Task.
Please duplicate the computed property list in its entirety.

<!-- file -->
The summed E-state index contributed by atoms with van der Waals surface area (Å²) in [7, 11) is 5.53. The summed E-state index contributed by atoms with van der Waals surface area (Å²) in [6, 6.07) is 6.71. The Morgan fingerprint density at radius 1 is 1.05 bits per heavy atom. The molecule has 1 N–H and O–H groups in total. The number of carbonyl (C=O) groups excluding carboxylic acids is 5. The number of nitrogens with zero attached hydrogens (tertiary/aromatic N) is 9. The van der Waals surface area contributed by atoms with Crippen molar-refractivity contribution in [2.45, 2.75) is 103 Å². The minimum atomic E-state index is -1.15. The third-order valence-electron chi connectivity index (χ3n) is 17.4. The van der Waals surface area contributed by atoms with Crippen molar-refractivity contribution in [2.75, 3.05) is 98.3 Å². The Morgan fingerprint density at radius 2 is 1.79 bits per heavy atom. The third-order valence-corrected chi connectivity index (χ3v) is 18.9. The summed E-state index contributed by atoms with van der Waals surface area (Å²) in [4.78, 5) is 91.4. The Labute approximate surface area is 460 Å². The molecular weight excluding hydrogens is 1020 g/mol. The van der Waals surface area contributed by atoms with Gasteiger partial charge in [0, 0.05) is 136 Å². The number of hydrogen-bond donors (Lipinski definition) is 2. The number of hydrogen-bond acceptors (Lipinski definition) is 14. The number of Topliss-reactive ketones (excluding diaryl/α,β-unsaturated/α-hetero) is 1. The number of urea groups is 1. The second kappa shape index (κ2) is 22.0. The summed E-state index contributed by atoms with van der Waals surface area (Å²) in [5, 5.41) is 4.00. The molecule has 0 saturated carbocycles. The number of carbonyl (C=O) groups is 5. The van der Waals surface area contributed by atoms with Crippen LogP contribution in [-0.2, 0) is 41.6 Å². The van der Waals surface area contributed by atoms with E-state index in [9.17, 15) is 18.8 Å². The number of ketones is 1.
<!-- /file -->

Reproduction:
The summed E-state index contributed by atoms with van der Waals surface area (Å²) in [7, 11) is 5.53. The summed E-state index contributed by atoms with van der Waals surface area (Å²) in [6, 6.07) is 6.71. The Morgan fingerprint density at radius 1 is 1.05 bits per heavy atom. The molecule has 1 N–H and O–H groups in total. The number of carbonyl (C=O) groups excluding carboxylic acids is 5. The number of nitrogens with zero attached hydrogens (tertiary/aromatic N) is 9. The van der Waals surface area contributed by atoms with Crippen molar-refractivity contribution in [2.45, 2.75) is 103 Å². The minimum atomic E-state index is -1.15. The third-order valence-electron chi connectivity index (χ3n) is 17.4. The van der Waals surface area contributed by atoms with Crippen molar-refractivity contribution in [2.75, 3.05) is 98.3 Å². The Morgan fingerprint density at radius 2 is 1.79 bits per heavy atom. The third-order valence-corrected chi connectivity index (χ3v) is 18.9. The summed E-state index contributed by atoms with van der Waals surface area (Å²) in [4.78, 5) is 91.4. The Labute approximate surface area is 460 Å². The molecular weight excluding hydrogens is 1020 g/mol. The van der Waals surface area contributed by atoms with Gasteiger partial charge in [0, 0.05) is 136 Å². The number of hydrogen-bond donors (Lipinski definition) is 2. The number of hydrogen-bond acceptors (Lipinski definition) is 14. The number of Topliss-reactive ketones (excluding diaryl/α,β-unsaturated/α-hetero) is 1. The number of urea groups is 1. The second kappa shape index (κ2) is 22.0. The summed E-state index contributed by atoms with van der Waals surface area (Å²) in [5, 5.41) is 4.00. The molecule has 0 saturated carbocycles. The number of carbonyl (C=O) groups is 5. The van der Waals surface area contributed by atoms with Crippen LogP contribution in [-0.2, 0) is 41.6 Å². The van der Waals surface area contributed by atoms with E-state index in [9.17, 15) is 18.8 Å². The number of ketones is 1.